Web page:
How is civil preparedness and defense capabilities and efficiency measured?

Our Head of Strategic Advice is reflecting upon the discussions conducted during the Swedish annual defence conference that recently was held in Sälen

How do you define “quality” or “capability” with respect to civil defense and “total defense”? 

One suggestion could be: “A strong military defense and civil contingency system discourages the adversary because the cost for the adversary to achieve their goals, becomes too high.”

For example, an attack on Sweden’s food supply would be ineffective if all citizens had their own stock of food [large enough]. Another example is that an attack on the country’s energy system would also be ineffective if all actors in society were self-sufficient in energy. 

This is what is usually referred to as “robustness”. The alternatives are redundancy (in the event of disruption, we get help from someone else) or resilience (we accept a dropout before we regain the ability).

From these claims and examples, it can be deduced that the higher the cost will be for the attacker to achieve his goals, the better the total defense.

But there is a catch – the economy. The best thing – from a defense perspective – would be to bury the entire community in the bedrock and place an anti-aircraft gun every 10 km over the entire surface. It would however be unreasonably expensive.

Thus, it can be inferred that there is a balance point between the extreme level of protection and no level of protection at all.

This is something for governments to analyze. Where is the balance point?

There is one more aspect and that is the cost of operations vs effect that every actor in any defense system needs to reflect upon. An example of this is the consequences of the amendments to security legislations in recent years. If each actor (agencies, municipalities, corporations, etc.) spends an unreasonable amount of time and resources on security testing staff or protecting too much information in relation to the risk of it being disclosed, the effect eventually drops too much. It is important to find a balance.

A similar issue concerns the stockpiling of supplies and the degree of self-sufficiency. In the best of worlds, there are stocks for the entire war and/or 100% self-sufficiency. But everyone understands that it is not financially defensible over time. How about transportation? Theoretically, one could imagine that all transports in the country are carried out with a hundred of thousands of drones. It would radically reduce the danger to life and health and increase agency to the maximum.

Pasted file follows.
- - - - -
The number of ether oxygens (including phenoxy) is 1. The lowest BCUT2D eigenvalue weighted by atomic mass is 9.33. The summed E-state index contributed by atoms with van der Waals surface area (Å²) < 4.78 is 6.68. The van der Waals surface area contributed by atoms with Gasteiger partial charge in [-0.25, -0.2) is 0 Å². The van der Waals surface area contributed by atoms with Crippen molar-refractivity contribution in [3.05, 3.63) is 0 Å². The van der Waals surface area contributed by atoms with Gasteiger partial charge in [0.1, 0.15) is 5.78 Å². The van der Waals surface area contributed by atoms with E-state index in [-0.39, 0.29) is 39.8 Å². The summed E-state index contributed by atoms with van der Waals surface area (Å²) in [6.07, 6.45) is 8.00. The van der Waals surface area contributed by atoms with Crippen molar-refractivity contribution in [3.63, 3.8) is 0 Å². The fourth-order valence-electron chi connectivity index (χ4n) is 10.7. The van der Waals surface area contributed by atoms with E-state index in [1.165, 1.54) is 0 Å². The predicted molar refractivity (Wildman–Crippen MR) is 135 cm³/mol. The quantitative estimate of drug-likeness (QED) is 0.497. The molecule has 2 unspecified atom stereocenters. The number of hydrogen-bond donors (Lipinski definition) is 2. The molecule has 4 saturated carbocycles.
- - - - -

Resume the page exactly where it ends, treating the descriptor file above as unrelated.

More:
What about psychological defense? Can a country protect itself 100% against influence operations? Perhaps by forcing all citizens to take a 6 months course in source criticism? Also, an extreme solution for many reasons.

Why bring up such extreme cases? Simply because one needs to find the balance point between zero and the extreme. Using this bracketing method concretizes that process.

Now that national defenses and alliances are being strengthened, it is important, both for military and civil defense, to look for common capability platforms. What systems can be used civilly and militarily, in peace, crisis and war? This could be called the “sharing economy of defense and preparedness”. 

It is a method that lowers the cost for us but keeps the attacker’s cost at a high level. Innovation and technology development can lead to solutions that are both BETTER and CHEAPER compared to extrapolating proportional capability development. If we build on yesterday’s solutions and logic, we cannot manage the threats and risks of the future.

This is where the research community could play key roles as well as equipment and system cooperation within the EU and also NATO. Sweden already participates, for example, in systems analysis studies within the framework of the NATO Science & Technology Organization. Industry and higher education institutions, trade associations and governmental agencies can also contribute.

Finally, the iteration procedure consisting of the step: exercise – validation – revision – application must get underway across the board. It is only by testing the systems in a simulation (=training and exercise) that validation metrics can be obtained. Only then can the actors analyze the delta towards the balance point.

Freddy Jönsson Hanberg,

Head of Strategic Advice at MW Group

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